Saethre Chotzen Syndrome | Overview
What is Saethre-Chotzen syndrome?
Saethre-Chotzen syndrome is a genetic condition characterized by the premature fusion of certain skull bones, which prevents the skull from growing normally and affects the shape of the head and face.
Some characteristic traits of children with Saethre-Chotzen syndrome:
- irregular head growth
- droopy eyelids
- wide-set eyes
- beaked nose
- crossed eyes (strabismus and amblyopia)
- short fingers and/or toes (some may be fused)
- low hairline
Most children with Saethre-Chotzen syndrome are of normal intelligence.
What are the symptoms of Saethre-Chotzen syndrome?
In addition to the physical characteristics common to the condition, your child may experience growth delays, leading to less-than-average adult height.
If your infant has this condition, you or your child's physician may notice changes in the shape of the head and face. The appearance of your child's face may not be the same on both sides.
Other symptoms your child may have include:
- a full or bulging fontanelle (soft spot located on the top of the head)
- sleepiness (or less alert than usual)
- scalp veins may be very noticeable
- increased irritability
- high-pitched cry
- poor feeding
- projectile vomiting
- increasing head circumference
- bulging eyes and an inability to look up with the head facing forward
- developmental delays
What causes Saethre-Chotzen syndrome?
Saethre-Chotzen syndrome is the result of an inherited gene or, less commonly, a genetic mutation.
How common is Saethre-Chotzen syndrome?
Saethre-Chotzen syndrome occurs in about 1 in 25,000 to 50,000 babies.
- If one parent has Saethre-Chotzen syndrome, there is a 50 percent chance that the child will be born with the disorder.
- Unaffected parents who have one child with Saethre-Chotzen syndrome rarely give birth to a second child with the condition.
How we care for Saethre-Chotzen syndrome
The Craniofacial Program at Boston Children's Hospital provides a team approach to the evaluation, diagnosis, and treatment of children and adults with congenital or acquired facial deformities. If your child has been suffering from Saethre-Chotzen syndrome, our doctors can help.
Our program is staffed by an experienced team of clinicians, all with specialized training in the care of children with craniofacial anomalies.
Each year we treat more than 500 patients, 250 of them new patients, making our program one of the most experienced programs of its type in the country.
Saethre Chotzen Syndrome | Diagnosis & Treatment
How is Saethre-Chotzen syndrome diagnosed?
Your child's doctor can typically diagnose Saethre-Chotzen syndrome at birth by the physical signs.
Diagnostic tests that may be performed to confirm the diagnosis include:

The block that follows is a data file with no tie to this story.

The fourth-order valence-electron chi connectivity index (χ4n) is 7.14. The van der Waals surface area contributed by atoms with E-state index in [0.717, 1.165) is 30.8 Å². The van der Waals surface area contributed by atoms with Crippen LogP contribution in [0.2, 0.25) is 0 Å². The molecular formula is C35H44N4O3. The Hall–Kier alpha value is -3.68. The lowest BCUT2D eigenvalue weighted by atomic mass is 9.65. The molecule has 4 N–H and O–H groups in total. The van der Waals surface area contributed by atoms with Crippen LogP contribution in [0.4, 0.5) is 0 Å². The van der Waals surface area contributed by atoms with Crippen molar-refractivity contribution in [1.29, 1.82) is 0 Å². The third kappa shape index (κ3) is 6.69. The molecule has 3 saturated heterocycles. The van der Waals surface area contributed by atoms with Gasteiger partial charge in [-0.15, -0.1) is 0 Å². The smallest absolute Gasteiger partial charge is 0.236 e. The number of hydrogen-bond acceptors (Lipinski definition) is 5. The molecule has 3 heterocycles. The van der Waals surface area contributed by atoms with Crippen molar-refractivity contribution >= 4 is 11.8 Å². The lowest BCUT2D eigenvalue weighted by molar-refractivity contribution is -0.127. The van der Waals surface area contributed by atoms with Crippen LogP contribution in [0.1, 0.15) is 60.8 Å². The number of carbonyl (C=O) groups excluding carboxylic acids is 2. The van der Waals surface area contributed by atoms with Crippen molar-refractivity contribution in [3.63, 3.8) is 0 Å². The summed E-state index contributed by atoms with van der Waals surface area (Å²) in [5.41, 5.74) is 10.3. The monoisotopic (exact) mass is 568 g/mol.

- X-ray - A diagnostic test that uses invisible electromagnetic energy beams to produce images of internal tissues, bones, and organs on film.
- Computerized tomography scan (Also called a CT or CAT scan) - A CT scan shows detailed images of any part of the body, including the bones, muscles, fat and organs. CT scans are more detailed than general x-rays.
Your doctor can also use a blood sample to make a definitive genetic diagnosis.
How is Saethre-Chotzen syndrome treated?
Your child should be evaluated by members of an experienced interdisciplinary team. No single specialist can manage Saethre-Chotzen syndrome and its associated problems, as treatment usually involves many areas of specialty.
Depending on the severity of the disorder, your child may require some or all of the following treatments:
- surgery to re-shape the skull
- surgery to repair nose or eyelids
- surgery to separate webbed fingers or toes
- regular eye exams with an ophthalmologist
- hearing tests with an audiologist
- speech therapy
- orthodontics, to straighten teeth
- orthopedics, to care for skeletal deformities
Before surgery, your child's physician will explain the operation and may review "before and after" photographs of children who may have had a similar type of surgery.
Following the operation, it is common for your child to have a turban-like dressing around his/her head. The face and eyelids may be swollen after this type of surgery. Your child is typically transferred to the intensive care unit after the operation for close monitoring.
Problems after surgery may occur suddenly or over a period of time. Your child may have the following complications:
- fever (higher than 101 degrees)
- symptoms of headache
- redness and swelling along the incision areas
- decreased alertness and symptoms of being tired
These complications require prompt evaluation by your child's surgeon. Our team educates your family after surgery on how to best care for your child at home and outlines specific problems that require immediate medical attention.
What's the long-term outlook for my child?
After treatment, your child should go on to have a normal lifespan.